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Murrieta Protesters and Supporters Clash, With No Buses in Sight

Buses of undocumented immigrants arriving in Murrieta were forced to turn around Tuesday when protesters blocked the way.
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The stage was set for raucous protests but there was no dramatic conclusion in Murrieta on Friday, as demonstrators waited hours in the blistering sun for buses full of undocumented immigrants that never arrived.

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There were chants and at least one physical fight between opponents of an expected transfer of undocumented immigrants to the southern California town and those who showed up to support the migrants. One woman fainted from heat exhaustion as midday temperatures soared above 90 degrees.

“We need to stop these busloads of illegals,” said Liz Herger, who was one of about 75 protesters who showed up to oppose the expected transfer Friday. “We are an economically depressed area and we already don’t have jobs … who's gonna take care of them? We're not going to.”

Three women and two men were arrested throughout the course of the day, police said.

Protesters on both sides showed up here Friday after Customs and Border Protection said it may transfer some undocumented immigrants from overburdened facilities in Texas to Murrieta every three days — and the last time it tried was on Tuesday.

Murrieta, a town of about 103,000 about 80 miles southeast of Los Angeles, became a flashpoint in the immigration crisis after protesters on Tuesday blocked the road to an intake facility and prevented three buses carrying about 140 migrants from getting through. The buses eventually turned around and went to another facility.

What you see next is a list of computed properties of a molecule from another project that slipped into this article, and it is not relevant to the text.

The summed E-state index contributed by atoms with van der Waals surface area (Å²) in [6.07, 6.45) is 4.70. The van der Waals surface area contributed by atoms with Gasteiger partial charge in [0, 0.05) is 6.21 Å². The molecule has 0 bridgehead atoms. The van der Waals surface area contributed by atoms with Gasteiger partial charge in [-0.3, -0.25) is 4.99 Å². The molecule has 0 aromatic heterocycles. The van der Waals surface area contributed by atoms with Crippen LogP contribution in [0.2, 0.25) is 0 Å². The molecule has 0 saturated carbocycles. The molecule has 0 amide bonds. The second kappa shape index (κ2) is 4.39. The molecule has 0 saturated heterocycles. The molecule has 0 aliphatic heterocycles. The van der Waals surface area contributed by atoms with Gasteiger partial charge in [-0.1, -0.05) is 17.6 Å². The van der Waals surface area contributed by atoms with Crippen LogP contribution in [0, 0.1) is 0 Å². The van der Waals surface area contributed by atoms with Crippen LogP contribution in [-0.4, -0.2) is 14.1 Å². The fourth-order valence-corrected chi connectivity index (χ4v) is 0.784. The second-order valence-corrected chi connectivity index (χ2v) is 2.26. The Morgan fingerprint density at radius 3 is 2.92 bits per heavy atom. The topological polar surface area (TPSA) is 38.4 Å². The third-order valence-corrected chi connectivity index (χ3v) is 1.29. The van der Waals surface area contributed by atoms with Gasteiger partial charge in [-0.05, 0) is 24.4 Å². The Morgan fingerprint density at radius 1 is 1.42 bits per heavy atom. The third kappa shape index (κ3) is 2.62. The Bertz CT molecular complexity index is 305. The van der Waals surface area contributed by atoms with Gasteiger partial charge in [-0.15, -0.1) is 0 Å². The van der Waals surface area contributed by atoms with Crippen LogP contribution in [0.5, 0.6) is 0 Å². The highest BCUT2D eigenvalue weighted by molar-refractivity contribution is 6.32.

Demonstrators opposed to the transfer — part of a federal plan to relieve Texas facilities overwhelmed by more than 50,000 unaccompanied children who have poured across the border since October — weren’t the only ones who showed up in Murrieta Friday.

A crowd supporting the immigrants also turned out, and the two camps at times shouted at one another from across a country road. Chants of “USA!”, “Go home!”, and “Stop breaking the law” were met with “Refugees are not illegal!”, “Racists! Racists!”, and “Si se puede!”, which in English means “yes, we can.”

“This country is based on immigration and I cannot believe how kids aren't being welcomed. It blows my mind,” said Osvaldo Delgado, of Mexican descent whose parents came to the U.S. legally. “They're fleeing for their lives.”

It isn’t clear when, or if, the next attempt to transfer undocumented immigrants to the Murrieta facility would be made. A spokesman for Customs and Border Protection declined to comment on whether the plan to process some undocumented immigrants at the facility there was still in place.

— Reporting by Leo Juarez